• Which methods of communication generally work best for you?
  • Given your experience with other professionals, what foreseeable gaps might occur in our communication that might be troubling to you? How might we preempt them?
  • In situations where we may need information from one another, what might be the best way of obtaining that?
  • What do you think might cause misunderstandings and how should we best deal with them?
  • Addressing such issues up front will help towards learning a good deal about your client’s communication “culture” and allow you to adapt accordingly.

Value Priorities

Some discussion around what your client places particular value on is also important. Not all people value things equally. What we may see as a high-value priority, our clients may see as having lesser value. It is these differences in value that allow the marketplace to work effectively. If we all valued things equally, there would be no buying and selling!

Value differences could be manifest not just in terms of financial goals and objectives but also in terms of what kind of investments the client values. For example, some clients may be willing to forfeit return-on-investment within reason in order to feel that they are doing right by the environment. Others may want to advance medical research and invest in those kinds of opportunities even if the investments hold greater risk than others.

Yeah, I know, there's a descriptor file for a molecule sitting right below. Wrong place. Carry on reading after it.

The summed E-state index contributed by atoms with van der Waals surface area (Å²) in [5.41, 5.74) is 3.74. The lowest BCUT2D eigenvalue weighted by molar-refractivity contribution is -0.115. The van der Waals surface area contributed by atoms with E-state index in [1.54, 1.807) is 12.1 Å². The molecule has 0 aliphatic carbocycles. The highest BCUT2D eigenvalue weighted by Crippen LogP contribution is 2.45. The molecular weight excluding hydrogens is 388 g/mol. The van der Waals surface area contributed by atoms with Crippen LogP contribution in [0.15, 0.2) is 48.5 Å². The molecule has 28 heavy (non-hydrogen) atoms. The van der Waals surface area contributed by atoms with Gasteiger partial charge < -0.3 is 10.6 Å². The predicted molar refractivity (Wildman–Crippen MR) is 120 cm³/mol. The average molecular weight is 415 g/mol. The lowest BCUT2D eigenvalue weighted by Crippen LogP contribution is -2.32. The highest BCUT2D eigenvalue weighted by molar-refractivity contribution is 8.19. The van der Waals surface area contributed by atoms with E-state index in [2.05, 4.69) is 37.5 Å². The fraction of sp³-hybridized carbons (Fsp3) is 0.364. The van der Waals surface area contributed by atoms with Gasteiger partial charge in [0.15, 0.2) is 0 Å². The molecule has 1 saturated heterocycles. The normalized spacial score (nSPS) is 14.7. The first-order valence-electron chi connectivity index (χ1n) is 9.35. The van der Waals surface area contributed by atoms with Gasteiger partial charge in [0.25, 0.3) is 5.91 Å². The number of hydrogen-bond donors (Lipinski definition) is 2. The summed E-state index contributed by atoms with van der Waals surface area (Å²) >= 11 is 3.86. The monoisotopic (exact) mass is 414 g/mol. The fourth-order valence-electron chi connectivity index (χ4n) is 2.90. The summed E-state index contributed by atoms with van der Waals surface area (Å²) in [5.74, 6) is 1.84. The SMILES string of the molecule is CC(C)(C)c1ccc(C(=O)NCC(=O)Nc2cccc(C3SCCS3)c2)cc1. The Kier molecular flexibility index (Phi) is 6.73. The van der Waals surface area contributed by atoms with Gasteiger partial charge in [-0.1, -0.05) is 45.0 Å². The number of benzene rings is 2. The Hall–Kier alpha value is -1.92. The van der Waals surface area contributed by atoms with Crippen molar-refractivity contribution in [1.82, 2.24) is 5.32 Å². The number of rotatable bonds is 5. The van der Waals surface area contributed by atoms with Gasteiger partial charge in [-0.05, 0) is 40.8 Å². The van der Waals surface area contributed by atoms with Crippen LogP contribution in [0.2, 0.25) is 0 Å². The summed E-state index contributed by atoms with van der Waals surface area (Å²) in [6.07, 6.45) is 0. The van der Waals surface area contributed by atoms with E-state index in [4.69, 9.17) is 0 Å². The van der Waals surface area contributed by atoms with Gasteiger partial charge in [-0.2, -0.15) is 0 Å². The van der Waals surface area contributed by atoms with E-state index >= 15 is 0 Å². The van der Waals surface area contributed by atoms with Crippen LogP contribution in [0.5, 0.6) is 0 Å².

In addition to the usual questions about financial goals, talk to your clients about what things are really important to them. Ask questions such as:

  • What kind of legacy do you wish to leave?
  • What values or causes are really important to you?
  • Do you see investments as a means of making a contribution in addition to building wealth?
  • What kinds of investments, if any, would you not wish to make on principle?

This kind of discussion is useful as it helps your clients think about new perspectives and dimensions they may not have thought of much before. You are helping them to develop a strategy that is aligned with their personal values

Decision Making

We all have our own “culture” in how we like to make decisions, often vastly different from one another. Some of us like to make decisions by committee and consensus. Some of us like to make them unilaterally. Some of us have limits on our authority, others don’t. There are those that do extensive research and information gathering before making decisions, and then there are those who make decisions quickly and intuitively, almost on a hunch. As advisors you should not assume that your clients make decisions in the same way as you do. Rather we must seek to understand how they typically make decisions so that our advising works within the construct of their personal and individual “culture.” Questions and requests that will help to uncover their decision-making processes are: